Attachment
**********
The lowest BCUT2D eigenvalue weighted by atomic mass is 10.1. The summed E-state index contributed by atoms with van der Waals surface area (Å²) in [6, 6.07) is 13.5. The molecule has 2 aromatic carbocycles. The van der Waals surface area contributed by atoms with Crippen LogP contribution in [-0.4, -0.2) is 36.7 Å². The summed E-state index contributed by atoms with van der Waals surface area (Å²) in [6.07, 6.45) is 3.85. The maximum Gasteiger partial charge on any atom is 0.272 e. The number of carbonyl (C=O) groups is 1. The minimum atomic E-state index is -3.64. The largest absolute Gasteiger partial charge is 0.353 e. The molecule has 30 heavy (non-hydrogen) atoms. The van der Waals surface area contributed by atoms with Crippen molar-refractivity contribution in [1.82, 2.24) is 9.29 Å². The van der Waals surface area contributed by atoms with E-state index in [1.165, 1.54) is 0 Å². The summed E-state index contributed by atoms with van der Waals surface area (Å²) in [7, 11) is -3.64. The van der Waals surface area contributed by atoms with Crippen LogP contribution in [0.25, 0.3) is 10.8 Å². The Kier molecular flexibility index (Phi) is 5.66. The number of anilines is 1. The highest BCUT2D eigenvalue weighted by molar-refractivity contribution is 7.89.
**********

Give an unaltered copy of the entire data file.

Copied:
The lowest BCUT2D eigenvalue weighted by atomic mass is 10.1. The summed E-state index contributed by atoms with van der Waals surface area (Å²) in [6, 6.07) is 13.5. The molecule has 2 aromatic carbocycles. The van der Waals surface area contributed by atoms with Crippen LogP contribution in [-0.4, -0.2) is 36.7 Å². The summed E-state index contributed by atoms with van der Waals surface area (Å²) in [6.07, 6.45) is 3.85. The maximum Gasteiger partial charge on any atom is 0.272 e. The number of carbonyl (C=O) groups is 1. The minimum atomic E-state index is -3.64. The largest absolute Gasteiger partial charge is 0.353 e. The molecule has 30 heavy (non-hydrogen) atoms. The van der Waals surface area contributed by atoms with Crippen molar-refractivity contribution in [1.82, 2.24) is 9.29 Å². The van der Waals surface area contributed by atoms with E-state index in [1.165, 1.54) is 0 Å². The summed E-state index contributed by atoms with van der Waals surface area (Å²) in [7, 11) is -3.64. The van der Waals surface area contributed by atoms with Crippen LogP contribution in [0.25, 0.3) is 10.8 Å². The Kier molecular flexibility index (Phi) is 5.66. The number of anilines is 1. The highest BCUT2D eigenvalue weighted by molar-refractivity contribution is 7.89.